Region’s maritime industry ‘weathering the storm’

Published October 15th, 2009 - 09:58 GMT

 Impact of global economic crisis on shipping and ports in region and prospects for recovery under spotlight at Middle East Money & Ships conference

Confidence was voiced today (Wednesday 7 October 2009) that the Middle East shipping and port industries, battered by the global trade slowdown and economic turmoil, will “emerge stronger than ever” from the crisis.
 
“We are weathering the storm,” Mohammed Al Muallem, Senior Vice President and Managing Director of DP World, United Arab Emirates region, told delegates in a keynote address at the Middle East Money & Ships conference taking place at the Grand Hyatt Hotel in Dubai. “I am confident that recovery is on the way and we are much better off than we were at the beginning of this year.”

HE Sheikh Daij bin Salman Al Khalifa, Ministry of Finance Under Secretary for Port Affairs and Chairman of the General Organisation of Sea Ports for Bahrain, said he was “cautiously optimistic” about the future. “There are clear signs of economic recovery in many parts of the world and there are encouraging reports…that the worst is over and there are clear trends of recovery,” he added

Both were taking part in a key debate on the impact of the global economic and trade crisis on shipping and ports in the Middle East and the prospects for recovery at the region’s premier event for senior maritime executives.

Giving an outline of the impact, Sheikh Daij said during the boom period from 2003 to early 2008, the Middle East shipping sector had expanded significantly but had been severely affected by the downturn. He added there had been a 19% fall in the value of orders for new ships from companies in the Middle East last year. In addition, ship repair yards have been suffering from a decline in business since the beginning of the year.

The slowdown had impacted the ports and logistics industries of the region with many leading port operators reporting reduced volumes of business in the first half. Nevertheless, he added: “I have no doubt that healthy competition among the regional ports and provision of high quality service at competitive prices will help bring about resurgence in the shipping industry in the region.”

Addressing the impact on the regionally vital tanker trade, Ahmed Al Falahi, CEO of Gulf Energy Maritime, said the downward trend in the shipping and tanker sector which began earlier this year “does not look like it is abating and, until now, the market is still quite weak.”

Overall, he felt the shipping industry may be among the hardest hit and could even be the last to come out of the slump. He is also concerned about finance from overstretched banks. “Global financial institutions have indicated that approximately US$400-500 billion is needed for ship financing between 2010 and 2012 with estimated cancellations between 10 and 20%,” Al Falahi added.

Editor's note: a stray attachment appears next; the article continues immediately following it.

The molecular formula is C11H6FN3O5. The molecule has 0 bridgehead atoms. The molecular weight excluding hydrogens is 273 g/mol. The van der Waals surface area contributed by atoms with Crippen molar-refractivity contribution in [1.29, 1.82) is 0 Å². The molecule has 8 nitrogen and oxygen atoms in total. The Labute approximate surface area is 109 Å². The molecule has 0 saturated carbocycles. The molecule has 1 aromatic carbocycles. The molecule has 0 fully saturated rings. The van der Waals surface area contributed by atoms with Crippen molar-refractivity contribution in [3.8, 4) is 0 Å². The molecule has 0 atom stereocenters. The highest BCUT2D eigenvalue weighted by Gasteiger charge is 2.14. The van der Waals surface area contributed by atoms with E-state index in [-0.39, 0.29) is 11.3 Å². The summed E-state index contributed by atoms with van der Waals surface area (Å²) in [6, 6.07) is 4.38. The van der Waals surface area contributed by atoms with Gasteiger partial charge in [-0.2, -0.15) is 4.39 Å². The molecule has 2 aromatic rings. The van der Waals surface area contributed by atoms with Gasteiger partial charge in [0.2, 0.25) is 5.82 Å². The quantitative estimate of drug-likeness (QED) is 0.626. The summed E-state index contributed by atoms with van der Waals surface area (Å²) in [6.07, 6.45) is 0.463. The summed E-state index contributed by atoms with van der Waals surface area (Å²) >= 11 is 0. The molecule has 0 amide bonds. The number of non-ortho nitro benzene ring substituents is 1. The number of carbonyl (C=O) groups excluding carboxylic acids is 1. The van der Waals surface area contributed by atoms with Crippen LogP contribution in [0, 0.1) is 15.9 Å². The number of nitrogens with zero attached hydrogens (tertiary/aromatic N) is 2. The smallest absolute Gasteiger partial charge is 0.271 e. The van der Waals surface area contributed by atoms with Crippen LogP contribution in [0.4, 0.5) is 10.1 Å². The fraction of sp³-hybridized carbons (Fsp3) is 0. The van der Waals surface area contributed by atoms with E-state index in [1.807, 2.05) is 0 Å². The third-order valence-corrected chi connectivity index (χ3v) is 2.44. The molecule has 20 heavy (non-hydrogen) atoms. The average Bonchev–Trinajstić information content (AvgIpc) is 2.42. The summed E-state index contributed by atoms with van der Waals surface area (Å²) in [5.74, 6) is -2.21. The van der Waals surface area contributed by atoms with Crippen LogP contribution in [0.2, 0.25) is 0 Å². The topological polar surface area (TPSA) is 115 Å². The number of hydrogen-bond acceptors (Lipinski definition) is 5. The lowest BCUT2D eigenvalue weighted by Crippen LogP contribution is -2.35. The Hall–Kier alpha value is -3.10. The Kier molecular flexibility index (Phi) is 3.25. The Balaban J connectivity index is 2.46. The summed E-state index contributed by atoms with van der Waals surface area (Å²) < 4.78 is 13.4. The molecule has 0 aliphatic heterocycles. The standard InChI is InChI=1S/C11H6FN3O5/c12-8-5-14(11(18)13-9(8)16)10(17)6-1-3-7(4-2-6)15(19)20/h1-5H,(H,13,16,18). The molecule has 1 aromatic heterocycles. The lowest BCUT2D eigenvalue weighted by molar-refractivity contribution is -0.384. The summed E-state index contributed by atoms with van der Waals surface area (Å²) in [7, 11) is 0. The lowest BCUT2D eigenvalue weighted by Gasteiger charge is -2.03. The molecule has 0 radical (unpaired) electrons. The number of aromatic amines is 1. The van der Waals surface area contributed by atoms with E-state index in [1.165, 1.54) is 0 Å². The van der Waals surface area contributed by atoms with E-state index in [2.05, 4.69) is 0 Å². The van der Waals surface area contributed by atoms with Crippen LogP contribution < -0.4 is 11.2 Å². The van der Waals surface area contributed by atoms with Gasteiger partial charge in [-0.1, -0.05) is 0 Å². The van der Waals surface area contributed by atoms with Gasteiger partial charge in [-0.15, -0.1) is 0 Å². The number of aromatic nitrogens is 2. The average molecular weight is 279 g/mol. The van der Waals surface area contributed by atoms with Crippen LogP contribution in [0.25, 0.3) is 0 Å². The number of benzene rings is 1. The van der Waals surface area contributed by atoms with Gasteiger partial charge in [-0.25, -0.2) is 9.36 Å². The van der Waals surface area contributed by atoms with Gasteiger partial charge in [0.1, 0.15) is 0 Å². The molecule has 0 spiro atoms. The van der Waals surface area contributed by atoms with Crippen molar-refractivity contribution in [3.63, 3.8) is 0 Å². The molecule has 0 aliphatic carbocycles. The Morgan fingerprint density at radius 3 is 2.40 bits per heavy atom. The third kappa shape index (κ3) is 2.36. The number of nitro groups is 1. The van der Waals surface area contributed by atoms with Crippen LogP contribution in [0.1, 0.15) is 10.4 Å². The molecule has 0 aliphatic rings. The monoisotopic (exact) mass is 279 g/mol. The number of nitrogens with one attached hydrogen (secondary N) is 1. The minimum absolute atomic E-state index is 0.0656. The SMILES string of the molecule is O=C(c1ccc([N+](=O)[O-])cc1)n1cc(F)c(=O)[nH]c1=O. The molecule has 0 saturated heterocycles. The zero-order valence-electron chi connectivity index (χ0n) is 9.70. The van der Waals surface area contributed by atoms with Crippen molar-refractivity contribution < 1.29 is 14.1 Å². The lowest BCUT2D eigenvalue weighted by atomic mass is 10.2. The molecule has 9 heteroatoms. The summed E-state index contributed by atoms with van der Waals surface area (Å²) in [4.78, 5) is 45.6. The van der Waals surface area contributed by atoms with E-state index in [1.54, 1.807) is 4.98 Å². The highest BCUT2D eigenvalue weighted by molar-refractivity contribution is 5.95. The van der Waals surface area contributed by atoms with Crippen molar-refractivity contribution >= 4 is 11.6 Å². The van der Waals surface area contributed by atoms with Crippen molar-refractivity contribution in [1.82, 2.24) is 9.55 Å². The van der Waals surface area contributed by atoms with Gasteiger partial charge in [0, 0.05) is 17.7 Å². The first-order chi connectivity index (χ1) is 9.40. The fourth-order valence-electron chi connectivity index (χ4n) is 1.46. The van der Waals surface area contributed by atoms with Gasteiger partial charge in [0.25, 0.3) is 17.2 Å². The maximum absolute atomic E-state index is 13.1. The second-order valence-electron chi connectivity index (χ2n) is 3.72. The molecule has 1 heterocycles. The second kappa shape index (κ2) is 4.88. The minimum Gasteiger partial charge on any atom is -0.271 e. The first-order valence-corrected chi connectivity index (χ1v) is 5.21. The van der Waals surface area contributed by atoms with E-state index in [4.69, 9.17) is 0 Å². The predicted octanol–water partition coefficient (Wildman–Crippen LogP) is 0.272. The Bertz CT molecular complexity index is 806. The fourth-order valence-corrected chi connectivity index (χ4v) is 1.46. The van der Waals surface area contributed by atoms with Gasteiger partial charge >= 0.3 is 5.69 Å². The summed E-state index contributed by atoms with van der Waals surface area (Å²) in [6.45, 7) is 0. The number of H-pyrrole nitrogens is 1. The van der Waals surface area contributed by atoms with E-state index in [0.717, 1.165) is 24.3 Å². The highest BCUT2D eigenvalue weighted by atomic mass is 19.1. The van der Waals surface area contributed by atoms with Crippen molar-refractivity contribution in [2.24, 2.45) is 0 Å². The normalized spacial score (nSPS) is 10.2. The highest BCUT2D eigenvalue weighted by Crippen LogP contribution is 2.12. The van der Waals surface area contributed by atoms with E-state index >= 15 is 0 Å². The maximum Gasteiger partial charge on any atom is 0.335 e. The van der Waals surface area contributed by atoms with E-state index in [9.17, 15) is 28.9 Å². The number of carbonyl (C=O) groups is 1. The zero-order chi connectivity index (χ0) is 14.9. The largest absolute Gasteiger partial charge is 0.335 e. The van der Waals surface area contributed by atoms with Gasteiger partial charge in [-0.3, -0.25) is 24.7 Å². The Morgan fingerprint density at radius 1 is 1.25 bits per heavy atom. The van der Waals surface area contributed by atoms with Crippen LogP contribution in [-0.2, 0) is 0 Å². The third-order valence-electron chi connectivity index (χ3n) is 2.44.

“Banks will definitely think twice before they lend that amount as freely as they did until 2008.  I strongly believe, however, that once the global economy stabilises, this will give enough comfort for creditors to cautiously start lending again.”

Seatrade Chairman Christopher Hayman, who is chairing the Middle East Money & Ships conference, said this is not the first time that the shipping industry has gone through a downturn. “The difference and challenge this time is that it has combined with a financial crisis,” he added. “In addition, there has been a distinct shift in emphasis in industry towards the Middle East and Asia which provides a lot of opportunity as well as challenges for investors in the region.”

Principal sponsor of Middle East Money & Ships is the National Iranian Tanker Company, a private company with one of the world’s most modern fleets of double-hulled tankers. Other sponsors are DNV, an independent foundation with the purpose of safeguarding life, property and the environment; DP World, one of the largest marine terminal operators in the world; Eships, equally owned by Invest AD and Mubadala; the Islamic P&I Club, affiliated to the Organisation of Islamic Conference; Lloyd's Register, which assesses and certifies ships, systems and facilities; and Tufton Oceanic Finance Group, a fund management firm focused on maritime and energy sectors. Supporting organisations are the Baltic and International Maritime Council; the Dubai Maritime City Authority; the Organisations of Islamic Shipowners Association; and the UAE Shipowners Association.

The 2009 Seatrade Middle East & Indian Subcontinent annual regional awards, recognising maritime safety and environment, ship and port operations and security, plus port and shipping business efficiency, will follow this year’s Money & Ships conference. The award’s Gala Presentation Dinner will be staged at Madinat Jumeirah, Dubai, on the night of Thursday 8 October 2009. The gala event is expected to be attended by around 800 senior executives from the region’s maritime industry.


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